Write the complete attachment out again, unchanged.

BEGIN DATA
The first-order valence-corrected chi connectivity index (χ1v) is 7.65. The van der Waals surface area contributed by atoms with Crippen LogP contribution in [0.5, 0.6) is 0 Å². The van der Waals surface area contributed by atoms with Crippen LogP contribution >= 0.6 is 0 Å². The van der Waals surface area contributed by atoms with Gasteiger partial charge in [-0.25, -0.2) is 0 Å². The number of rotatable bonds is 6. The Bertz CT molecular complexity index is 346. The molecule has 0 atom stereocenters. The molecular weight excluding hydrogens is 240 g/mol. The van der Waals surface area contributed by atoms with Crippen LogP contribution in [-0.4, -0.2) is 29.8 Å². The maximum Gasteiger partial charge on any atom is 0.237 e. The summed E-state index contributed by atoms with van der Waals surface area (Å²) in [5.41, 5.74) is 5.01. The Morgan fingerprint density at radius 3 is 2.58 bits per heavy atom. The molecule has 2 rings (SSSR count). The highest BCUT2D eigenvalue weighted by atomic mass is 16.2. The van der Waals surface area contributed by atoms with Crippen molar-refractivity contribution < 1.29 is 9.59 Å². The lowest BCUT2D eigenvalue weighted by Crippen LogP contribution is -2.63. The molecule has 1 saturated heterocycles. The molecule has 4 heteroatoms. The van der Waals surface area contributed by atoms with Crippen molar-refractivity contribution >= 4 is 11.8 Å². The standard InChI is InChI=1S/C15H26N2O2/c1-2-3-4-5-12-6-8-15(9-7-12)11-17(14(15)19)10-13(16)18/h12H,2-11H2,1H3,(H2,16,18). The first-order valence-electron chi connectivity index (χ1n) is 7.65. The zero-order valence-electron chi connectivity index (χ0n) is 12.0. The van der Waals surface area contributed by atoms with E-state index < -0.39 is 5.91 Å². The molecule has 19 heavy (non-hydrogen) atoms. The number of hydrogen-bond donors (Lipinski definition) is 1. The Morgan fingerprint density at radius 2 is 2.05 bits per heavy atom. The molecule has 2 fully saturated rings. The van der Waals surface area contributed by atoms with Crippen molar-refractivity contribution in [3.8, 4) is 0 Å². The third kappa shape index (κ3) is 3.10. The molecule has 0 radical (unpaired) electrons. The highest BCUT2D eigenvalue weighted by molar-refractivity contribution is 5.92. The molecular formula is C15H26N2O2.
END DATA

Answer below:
The first-order valence-corrected chi connectivity index (χ1v) is 7.65. The van der Waals surface area contributed by atoms with Crippen LogP contribution in [0.5, 0.6) is 0 Å². The van der Waals surface area contributed by atoms with Crippen LogP contribution >= 0.6 is 0 Å². The van der Waals surface area contributed by atoms with Gasteiger partial charge in [-0.25, -0.2) is 0 Å². The number of rotatable bonds is 6. The Bertz CT molecular complexity index is 346. The molecule has 0 atom stereocenters. The molecular weight excluding hydrogens is 240 g/mol. The van der Waals surface area contributed by atoms with Crippen LogP contribution in [-0.4, -0.2) is 29.8 Å². The maximum Gasteiger partial charge on any atom is 0.237 e. The summed E-state index contributed by atoms with van der Waals surface area (Å²) in [5.41, 5.74) is 5.01. The Morgan fingerprint density at radius 3 is 2.58 bits per heavy atom. The molecule has 2 rings (SSSR count). The highest BCUT2D eigenvalue weighted by atomic mass is 16.2. The van der Waals surface area contributed by atoms with Crippen molar-refractivity contribution < 1.29 is 9.59 Å². The lowest BCUT2D eigenvalue weighted by Crippen LogP contribution is -2.63. The molecule has 1 saturated heterocycles. The molecule has 4 heteroatoms. The van der Waals surface area contributed by atoms with Crippen molar-refractivity contribution >= 4 is 11.8 Å². The standard InChI is InChI=1S/C15H26N2O2/c1-2-3-4-5-12-6-8-15(9-7-12)11-17(14(15)19)10-13(16)18/h12H,2-11H2,1H3,(H2,16,18). The first-order valence-electron chi connectivity index (χ1n) is 7.65. The zero-order valence-electron chi connectivity index (χ0n) is 12.0. The van der Waals surface area contributed by atoms with E-state index < -0.39 is 5.91 Å². The molecule has 19 heavy (non-hydrogen) atoms. The number of hydrogen-bond donors (Lipinski definition) is 1. The Morgan fingerprint density at radius 2 is 2.05 bits per heavy atom. The molecule has 2 fully saturated rings. The van der Waals surface area contributed by atoms with Crippen molar-refractivity contribution in [3.8, 4) is 0 Å². The third kappa shape index (κ3) is 3.10. The molecule has 0 radical (unpaired) electrons. The highest BCUT2D eigenvalue weighted by molar-refractivity contribution is 5.92. The molecular formula is C15H26N2O2.